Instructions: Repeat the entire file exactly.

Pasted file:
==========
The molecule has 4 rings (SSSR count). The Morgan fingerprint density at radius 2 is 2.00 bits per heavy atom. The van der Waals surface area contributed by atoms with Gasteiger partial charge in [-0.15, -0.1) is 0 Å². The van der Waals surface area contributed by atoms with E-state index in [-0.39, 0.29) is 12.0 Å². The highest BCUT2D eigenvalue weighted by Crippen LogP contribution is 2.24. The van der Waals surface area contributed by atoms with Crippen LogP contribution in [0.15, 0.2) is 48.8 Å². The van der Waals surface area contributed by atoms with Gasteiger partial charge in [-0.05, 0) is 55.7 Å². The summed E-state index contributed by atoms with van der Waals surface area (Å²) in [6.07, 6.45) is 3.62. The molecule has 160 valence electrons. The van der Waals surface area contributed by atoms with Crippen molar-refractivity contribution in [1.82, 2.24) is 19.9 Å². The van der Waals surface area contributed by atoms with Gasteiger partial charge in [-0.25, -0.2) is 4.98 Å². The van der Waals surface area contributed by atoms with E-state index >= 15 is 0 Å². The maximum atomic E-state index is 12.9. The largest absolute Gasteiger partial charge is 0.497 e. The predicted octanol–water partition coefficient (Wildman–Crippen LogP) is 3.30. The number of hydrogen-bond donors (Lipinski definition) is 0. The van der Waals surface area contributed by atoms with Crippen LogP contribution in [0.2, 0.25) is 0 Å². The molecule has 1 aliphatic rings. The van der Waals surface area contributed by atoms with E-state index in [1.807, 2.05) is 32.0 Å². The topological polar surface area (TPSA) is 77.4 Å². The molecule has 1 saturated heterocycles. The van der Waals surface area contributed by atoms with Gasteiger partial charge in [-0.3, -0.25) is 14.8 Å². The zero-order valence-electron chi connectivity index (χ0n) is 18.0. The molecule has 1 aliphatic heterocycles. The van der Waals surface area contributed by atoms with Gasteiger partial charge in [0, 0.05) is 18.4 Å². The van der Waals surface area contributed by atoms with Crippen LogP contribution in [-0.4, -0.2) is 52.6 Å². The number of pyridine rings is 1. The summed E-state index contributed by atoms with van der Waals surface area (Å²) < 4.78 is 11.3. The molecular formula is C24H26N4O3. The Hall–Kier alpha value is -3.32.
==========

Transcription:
The molecule has 4 rings (SSSR count). The Morgan fingerprint density at radius 2 is 2.00 bits per heavy atom. The van der Waals surface area contributed by atoms with Gasteiger partial charge in [-0.15, -0.1) is 0 Å². The van der Waals surface area contributed by atoms with E-state index in [-0.39, 0.29) is 12.0 Å². The highest BCUT2D eigenvalue weighted by Crippen LogP contribution is 2.24. The van der Waals surface area contributed by atoms with Crippen LogP contribution in [0.15, 0.2) is 48.8 Å². The van der Waals surface area contributed by atoms with Gasteiger partial charge in [-0.05, 0) is 55.7 Å². The summed E-state index contributed by atoms with van der Waals surface area (Å²) in [6.07, 6.45) is 3.62. The molecule has 160 valence electrons. The van der Waals surface area contributed by atoms with Crippen molar-refractivity contribution in [1.82, 2.24) is 19.9 Å². The van der Waals surface area contributed by atoms with Gasteiger partial charge in [-0.25, -0.2) is 4.98 Å². The van der Waals surface area contributed by atoms with E-state index >= 15 is 0 Å². The maximum atomic E-state index is 12.9. The largest absolute Gasteiger partial charge is 0.497 e. The predicted octanol–water partition coefficient (Wildman–Crippen LogP) is 3.30. The number of hydrogen-bond donors (Lipinski definition) is 0. The van der Waals surface area contributed by atoms with Crippen LogP contribution in [0.2, 0.25) is 0 Å². The molecule has 1 aliphatic rings. The van der Waals surface area contributed by atoms with E-state index in [1.807, 2.05) is 32.0 Å². The topological polar surface area (TPSA) is 77.4 Å². The molecule has 1 saturated heterocycles. The van der Waals surface area contributed by atoms with Gasteiger partial charge in [-0.3, -0.25) is 14.8 Å². The zero-order valence-electron chi connectivity index (χ0n) is 18.0. The molecule has 1 aliphatic heterocycles. The van der Waals surface area contributed by atoms with Gasteiger partial charge in [0, 0.05) is 18.4 Å². The van der Waals surface area contributed by atoms with Crippen LogP contribution in [-0.4, -0.2) is 52.6 Å². The number of pyridine rings is 1. The summed E-state index contributed by atoms with van der Waals surface area (Å²) < 4.78 is 11.3. The molecular formula is C24H26N4O3. The Hall–Kier alpha value is -3.32.